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The Woodlands Grave Gardeners: Volunteers and Partnerships in Historic Cemeteries

by Starr Herr-Cardillo, Grave Gardeners Program Coordinator at The Woodlands on

Woodlands Grave GardenersThe Woodlands Cemetery is a 54-acre National Historic Landmark in the University City neighborhood in Philadelphia. Formerly the estate of 18th-century botanist and plant collector William Hamilton, The Woodlands was purchased in 1840 when the mansion and picturesque grounds were repurposed as a rural cemetery [1]. Today, the space serves as a community hub and popular green space for the surrounding neighborhood. Our gates are open from dawn to dusk daily welcoming visitors, joggers, dog walkers, and now, Grave Gardeners: volunteers who use their love of gardening to learn about and help maintain our historic site.

The idea
The idea for the Grave Gardeners program grew out of a simple observation. One of the more popular headstone types in the Victorian period was the “cradle grave” or “tombs in the French style” [2]. The markers are essentially container gardens, often with large, elaborate headstones and a bathtub-shaped planting bed extending from the base. The Woodlands Cemetery was incredibly popular during this time period and, as a result, there are hundreds of cradle graves. Once planted and cared for by family members and loved ones, over the course of the last century, the planters had become abandoned. With this in mind, the idea for a program that would pair individual graves with volunteer gardeners who would replant and tend to them was born.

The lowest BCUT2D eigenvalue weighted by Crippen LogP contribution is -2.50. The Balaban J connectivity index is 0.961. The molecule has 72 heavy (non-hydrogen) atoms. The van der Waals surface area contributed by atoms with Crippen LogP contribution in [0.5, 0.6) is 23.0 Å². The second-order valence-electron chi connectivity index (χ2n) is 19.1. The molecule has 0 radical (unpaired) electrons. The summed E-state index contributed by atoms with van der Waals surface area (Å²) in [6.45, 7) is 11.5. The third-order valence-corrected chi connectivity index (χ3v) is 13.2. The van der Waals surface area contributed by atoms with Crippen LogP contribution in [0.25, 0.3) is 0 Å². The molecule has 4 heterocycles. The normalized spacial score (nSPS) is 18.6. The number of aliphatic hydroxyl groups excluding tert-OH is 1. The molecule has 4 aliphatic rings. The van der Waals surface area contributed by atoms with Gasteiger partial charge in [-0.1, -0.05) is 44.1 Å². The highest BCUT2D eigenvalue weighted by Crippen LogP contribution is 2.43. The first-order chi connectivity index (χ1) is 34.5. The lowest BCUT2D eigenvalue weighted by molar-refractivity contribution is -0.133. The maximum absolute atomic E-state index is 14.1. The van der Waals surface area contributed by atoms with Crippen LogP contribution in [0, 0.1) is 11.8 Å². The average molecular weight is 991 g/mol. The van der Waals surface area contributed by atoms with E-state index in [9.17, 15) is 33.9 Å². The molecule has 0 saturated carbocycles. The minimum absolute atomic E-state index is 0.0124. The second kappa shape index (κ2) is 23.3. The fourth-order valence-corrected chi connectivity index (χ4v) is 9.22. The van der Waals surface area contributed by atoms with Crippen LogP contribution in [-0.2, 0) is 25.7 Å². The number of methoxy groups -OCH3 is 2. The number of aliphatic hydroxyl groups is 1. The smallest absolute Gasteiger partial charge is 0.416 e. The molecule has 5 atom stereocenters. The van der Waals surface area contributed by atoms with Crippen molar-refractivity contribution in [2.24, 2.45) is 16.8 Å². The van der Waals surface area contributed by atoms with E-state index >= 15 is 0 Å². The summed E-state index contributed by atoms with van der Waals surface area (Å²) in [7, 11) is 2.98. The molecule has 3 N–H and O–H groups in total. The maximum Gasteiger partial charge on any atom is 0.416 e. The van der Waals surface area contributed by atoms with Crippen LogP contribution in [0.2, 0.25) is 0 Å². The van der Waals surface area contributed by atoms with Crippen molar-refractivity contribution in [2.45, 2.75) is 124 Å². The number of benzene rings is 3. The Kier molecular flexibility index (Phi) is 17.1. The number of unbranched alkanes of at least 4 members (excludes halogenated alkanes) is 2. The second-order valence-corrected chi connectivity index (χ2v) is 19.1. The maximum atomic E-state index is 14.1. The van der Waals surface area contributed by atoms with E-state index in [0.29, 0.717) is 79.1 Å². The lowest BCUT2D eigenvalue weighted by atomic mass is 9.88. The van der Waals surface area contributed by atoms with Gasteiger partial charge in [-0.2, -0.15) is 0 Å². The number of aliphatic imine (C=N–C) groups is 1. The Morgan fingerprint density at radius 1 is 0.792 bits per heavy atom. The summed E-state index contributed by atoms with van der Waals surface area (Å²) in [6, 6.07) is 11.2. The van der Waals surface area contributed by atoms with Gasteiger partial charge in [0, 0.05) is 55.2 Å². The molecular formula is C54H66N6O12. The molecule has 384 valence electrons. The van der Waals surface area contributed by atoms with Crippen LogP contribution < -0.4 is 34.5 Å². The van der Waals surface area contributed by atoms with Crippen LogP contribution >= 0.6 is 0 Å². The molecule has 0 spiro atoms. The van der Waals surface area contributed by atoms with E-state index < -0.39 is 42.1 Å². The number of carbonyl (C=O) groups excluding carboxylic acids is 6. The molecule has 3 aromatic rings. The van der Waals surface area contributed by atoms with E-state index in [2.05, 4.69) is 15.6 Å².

Woodlands Grave Gardeners

The Grave Gardeners program has been a success for many reasons: it gives people who care about the cemetery an active role in helping beautify and care for it; it generates substantial volunteer hours, which is important as we are a very small staff; it provides historical context, tying into both the Cemetery Company Era and Hamilton Era horticultural history; and, finally, it’s really, really fun.

How it works
We put out a call for applications in January. Gardeners commit to care for their plots from March to October. In February, they attend a series of workshops that we coordinate which provide relevant historical context, basic instruction on gardening, an introduction to heirloom plant varieties, and an overview of how to conduct historical research on their grave residents. In March, we host a prep day where volunteers come to The Woodlands, find their plots, and prep them with compost so that they are ready to garden.

Woodlands Grave GardenersBeginning in the spring, we host bi-monthly twilight gardening nights and gardening happy hours, which provide a window where gardeners can come work in their plots and have access to our assistance, along with seasonal plant material and seeds that we provide. We also host an annual event to fundraise for the program.

Logistics
Our first year we were hoping to bring on about twenty volunteers. We put out a call for applications and received 77 by the due date. We accepted all 77 volunteers. Clearly, the idea had struck a chord and we wanted to include as many people as possible. This year, we have 150 gardeners gardening more than one hundred graves (many people opt to co-garden one plot) [3].